The foregoing propositions seem to be well supported by the authorities. (Wood v. Carpenter , 101 U.S. 140; Badger v. Badger, 2 Wall. 94; Hecht v. Slaney , 72 Cal. 367.) And the question is, whether or not, in view of them, the averments of the complaint are sufficient.

         It must be observed that the relations of the parties were such as would naturally inspire trust and confidence on the part of the plaintiff in the defendant. The defendant was plaintiff's step-father and guardian, and brought him up in his own family and as his own son. Plaintiff always, up to the time of the rupture in 1885, placed implicit confidence in whatever defendant told him, and never doubted its truth. He had no knowledge, and no reason to suspect, that a fraud was being practiced upon him. There was nothing, therefore, to put him upon inquiry, and under such circumstances we do not see how it can be said that he failed to use due diligence to detect the fraud, or how he can be presumed to have known anything concerning it. The complaint does state, we think, when the discovery was made, and what it was, and how it was made, and why it was not made sooner. It is claimed, however, that the averments as to the discovery were of mere conclusions of law, and not of the facts.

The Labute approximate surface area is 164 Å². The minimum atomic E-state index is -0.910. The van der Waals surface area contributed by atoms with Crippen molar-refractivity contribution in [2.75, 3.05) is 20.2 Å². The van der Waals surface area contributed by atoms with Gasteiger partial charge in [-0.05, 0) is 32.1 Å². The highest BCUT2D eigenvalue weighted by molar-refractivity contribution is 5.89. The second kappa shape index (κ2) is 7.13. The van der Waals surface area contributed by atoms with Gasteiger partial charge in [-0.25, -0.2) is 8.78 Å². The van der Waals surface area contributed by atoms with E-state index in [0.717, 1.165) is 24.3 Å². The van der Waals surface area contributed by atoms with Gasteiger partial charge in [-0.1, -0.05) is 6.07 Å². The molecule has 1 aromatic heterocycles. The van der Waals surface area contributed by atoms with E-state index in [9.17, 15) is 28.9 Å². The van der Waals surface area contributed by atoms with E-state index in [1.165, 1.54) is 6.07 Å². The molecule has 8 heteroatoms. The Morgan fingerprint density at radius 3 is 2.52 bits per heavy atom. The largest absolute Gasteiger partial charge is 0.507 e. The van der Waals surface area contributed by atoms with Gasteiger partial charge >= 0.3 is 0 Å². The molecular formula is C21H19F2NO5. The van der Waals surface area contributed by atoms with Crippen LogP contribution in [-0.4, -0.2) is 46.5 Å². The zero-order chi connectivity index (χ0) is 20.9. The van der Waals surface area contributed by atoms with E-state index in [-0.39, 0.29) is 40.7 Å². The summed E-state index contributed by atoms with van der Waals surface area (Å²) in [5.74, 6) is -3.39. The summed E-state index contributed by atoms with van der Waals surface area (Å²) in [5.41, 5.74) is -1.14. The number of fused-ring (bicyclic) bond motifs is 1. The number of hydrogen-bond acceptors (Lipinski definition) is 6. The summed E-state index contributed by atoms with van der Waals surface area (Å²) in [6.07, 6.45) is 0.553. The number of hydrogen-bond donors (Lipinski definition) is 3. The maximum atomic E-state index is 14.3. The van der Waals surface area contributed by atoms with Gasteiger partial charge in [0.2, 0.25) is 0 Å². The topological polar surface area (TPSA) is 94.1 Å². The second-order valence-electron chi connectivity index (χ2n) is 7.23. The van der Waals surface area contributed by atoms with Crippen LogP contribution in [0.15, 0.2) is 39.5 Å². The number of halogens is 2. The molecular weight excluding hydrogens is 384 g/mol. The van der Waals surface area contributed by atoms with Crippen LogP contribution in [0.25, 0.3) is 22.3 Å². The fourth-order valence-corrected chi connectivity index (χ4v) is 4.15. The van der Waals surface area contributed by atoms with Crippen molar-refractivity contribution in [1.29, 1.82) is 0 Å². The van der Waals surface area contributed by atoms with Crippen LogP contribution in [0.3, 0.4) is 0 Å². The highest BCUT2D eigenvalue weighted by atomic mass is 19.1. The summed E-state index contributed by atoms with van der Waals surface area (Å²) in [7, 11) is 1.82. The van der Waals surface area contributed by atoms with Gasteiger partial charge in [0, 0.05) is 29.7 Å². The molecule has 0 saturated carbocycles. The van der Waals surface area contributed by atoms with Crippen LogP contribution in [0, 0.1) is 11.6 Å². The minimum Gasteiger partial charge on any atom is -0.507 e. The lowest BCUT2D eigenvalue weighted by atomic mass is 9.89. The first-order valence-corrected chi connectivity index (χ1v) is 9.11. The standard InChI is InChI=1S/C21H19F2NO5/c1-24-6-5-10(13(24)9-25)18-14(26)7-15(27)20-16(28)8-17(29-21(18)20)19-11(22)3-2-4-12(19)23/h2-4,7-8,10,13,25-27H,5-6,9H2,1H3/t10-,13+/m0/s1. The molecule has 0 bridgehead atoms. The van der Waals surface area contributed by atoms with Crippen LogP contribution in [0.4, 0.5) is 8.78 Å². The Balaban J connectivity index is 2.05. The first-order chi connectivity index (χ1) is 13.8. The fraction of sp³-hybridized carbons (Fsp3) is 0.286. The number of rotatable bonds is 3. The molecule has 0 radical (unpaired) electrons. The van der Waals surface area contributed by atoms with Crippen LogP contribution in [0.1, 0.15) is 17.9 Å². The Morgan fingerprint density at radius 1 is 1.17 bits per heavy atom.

It is true that pleadings should state the ultimate facts, and not the probative facts or conclusions of law. But what are ultimate facts and what conclusions of law are often mixed and uncertain questions. (Levins v. Rovegno , 71 Cal. 273; Turner v. White , 73 Cal. 299.) The same averment may be of a fact or of a conclusion of law, according to the context. We think the averments here complained of should be held sufficient as statements of fact.